Archdiocese of Detroit's new marriage coaching program designed to help couples restore and enhance their marriage

DETROIT — On Valentine’s Day, the marketing of romantic love is all the rage, and Detroit is not immune. Advertisements for heart-shaped pizzas, the sweetheart skate at Campus Martius ice rink, and couples’ chocolate and wine tastings abound. 

For Catholics, however, the celebration of romantic love goes beyond the fun date-nights and food tastings, and instead focuses year-round on the nitty-gritty of deepening relationships. 

For nearly two years, a division within the Archdiocese of Detroit's Department of Evangelization and Missionary Discipleship has been operating a marriage coaching ministry, which lets couples looking to boost their relationship and communication skills connect with more seasoned married couples.

David Grobbel, marriage support specialist for the archdiocese, realized that when couples came to him in need, he had two options: recommend them to therapy or Retrouvaille — a retreat intended for couples in crisis situations. 

There was no in-between option for couples simply looking to enhance their marriage, or who needed help but weren’t quite in crisis mode. 

A priest celebrates a wedding Mass for a couple. For the past two years, the Archdiocese of Detroit has offered a marriage coaching ministry for couples whose marriages could use strengthening, but who aren't necessarily in “crisis” mode, said David Grobbel.

With this in mind, Grobbel, a certified therapist, launched the marriage coaching ministry, a couple-to-couple mentoring program. Couples from all backgrounds, life stages and with a wide variety of needs and issues are welcome to participate in this strictly confidential and no-cost program. 

In total, Grobbel said, approximately 20 couples have made it through some level of the program so far. 

Grobbel screens couples’ requests for help, and upon assessing the level of need, assigns the couple to a coaching couple. As of now, the nearly two-year-old program has five coaching couples — four English-speaking couples and one Spanish-speaking couple. Each of the couples is vetted by Grobbel and their parish priest. 

“They are just seasoned couples who have a heart desire for marriage coaching,” Grobbel said. “We are here to walk alongside you.”

Michael and Sue Barczak, members of St. Regis Parish in Bloomfield Hills, said their passion for the sacrament of marriage led them to become a coaching couple.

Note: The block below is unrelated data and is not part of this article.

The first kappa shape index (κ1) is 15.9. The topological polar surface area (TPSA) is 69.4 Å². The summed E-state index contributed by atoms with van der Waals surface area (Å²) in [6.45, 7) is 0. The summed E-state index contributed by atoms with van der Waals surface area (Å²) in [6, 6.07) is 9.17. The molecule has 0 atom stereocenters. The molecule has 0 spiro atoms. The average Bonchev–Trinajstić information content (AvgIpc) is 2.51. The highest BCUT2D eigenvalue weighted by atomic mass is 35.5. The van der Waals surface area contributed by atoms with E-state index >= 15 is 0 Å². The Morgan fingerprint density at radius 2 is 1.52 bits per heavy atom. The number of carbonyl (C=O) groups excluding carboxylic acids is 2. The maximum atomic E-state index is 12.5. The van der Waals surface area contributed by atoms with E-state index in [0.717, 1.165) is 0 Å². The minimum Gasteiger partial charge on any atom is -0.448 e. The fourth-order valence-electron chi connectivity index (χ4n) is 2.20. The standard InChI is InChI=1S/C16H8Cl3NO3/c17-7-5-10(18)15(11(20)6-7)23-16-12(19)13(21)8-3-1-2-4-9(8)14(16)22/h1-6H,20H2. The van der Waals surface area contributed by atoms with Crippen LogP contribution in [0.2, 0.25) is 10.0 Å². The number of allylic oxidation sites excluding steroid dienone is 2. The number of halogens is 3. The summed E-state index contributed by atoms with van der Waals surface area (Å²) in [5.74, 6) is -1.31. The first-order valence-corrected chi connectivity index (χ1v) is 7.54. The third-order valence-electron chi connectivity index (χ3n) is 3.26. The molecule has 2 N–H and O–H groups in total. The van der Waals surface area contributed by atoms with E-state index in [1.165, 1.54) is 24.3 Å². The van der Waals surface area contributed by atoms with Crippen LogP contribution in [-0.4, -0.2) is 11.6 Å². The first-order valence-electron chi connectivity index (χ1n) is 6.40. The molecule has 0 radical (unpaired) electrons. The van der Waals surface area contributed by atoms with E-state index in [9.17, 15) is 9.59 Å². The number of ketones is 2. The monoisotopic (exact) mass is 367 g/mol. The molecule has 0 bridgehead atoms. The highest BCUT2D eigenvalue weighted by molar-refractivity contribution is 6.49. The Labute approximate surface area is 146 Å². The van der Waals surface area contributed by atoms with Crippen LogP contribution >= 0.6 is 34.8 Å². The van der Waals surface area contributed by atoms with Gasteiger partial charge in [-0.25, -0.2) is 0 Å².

“We also see the attack the secular world is putting on the institution and sacrament of marriage, and in our minds, that is really breaking the foundation of family life,” Michael Barczak said.

The Barczaks' openness about their own marriage of 32 years has been a reassurance to couples, Sue Barczak said, adding coaching has helped them see where they were lacking early in their own relationship and has improved their communication. 

“Early on we didn’t have the faith life we could have had to help us sustain our marriage better through those ups and downs,” Sue Barczak said. “Now that we’ve gotten deeper into our faith, we want to share that with others.”

The meetings are successive and build on each other. The coaching couple helps to supply the couple in need with a “tool belt” for their marriage, Michael said, which includes forgiveness as well as cultivating a Christ-centered life, individually and together. This can be achieved through prayer and sacraments. 

Other tools include healthy communication, an understanding of respect for the body and life priorities. Couples are then invited to practice using these tools with assigned exercises and homework. 

Rose and Dennis Wingfield, another coaching couple, have been married for 17 years, having both been previously widowed. The couple, who attend Our Lady of Good Counsel Parish in Plymouth, say they can see the fruits of the coaching ministry. 

The Wingfields say they have been able to see the fruits of the coaching ministry, and have even received heartwarming feedback from some of the couples with whom they worked. (Melissa Moon | Detroit Catholic)

In a letter one couple wrote to the Wingfields after finishing the program, they said: “Rose and Dennis, thank you for opening your home and hearts to us in order to make our marriage and lives richer. We learned a lot from our time together with the most important (thing) being our relationship with Christ.”

Dennis said the Wingfields believe they have been able to be effective because Christ is at the center of their own marriage, which puts everything in proper perspective. 

“The sacrificial love that Christ showed on the cross is what we are called (to) in our marriage, as well as to sacrifice for each other, selflessly,” Dennis said.

Both the Wingfields and Barczaks emphasize the program is for all couples, regardless of level of need. And, Rose Wingfield said, couples aren't obligated to continue the program if they give it a try.

“Our experience has been that couples do continue to come back, maybe not to complete the whole program, but they are eager to learn and they want more,” Rose said. “Even if they are not struggling, they will find that their marriage is enriched just by being together.”

Marriage coaching program

To learn more about the Archdiocese of Detroit's marriage coaching ministry, call (313) 237-4680 or email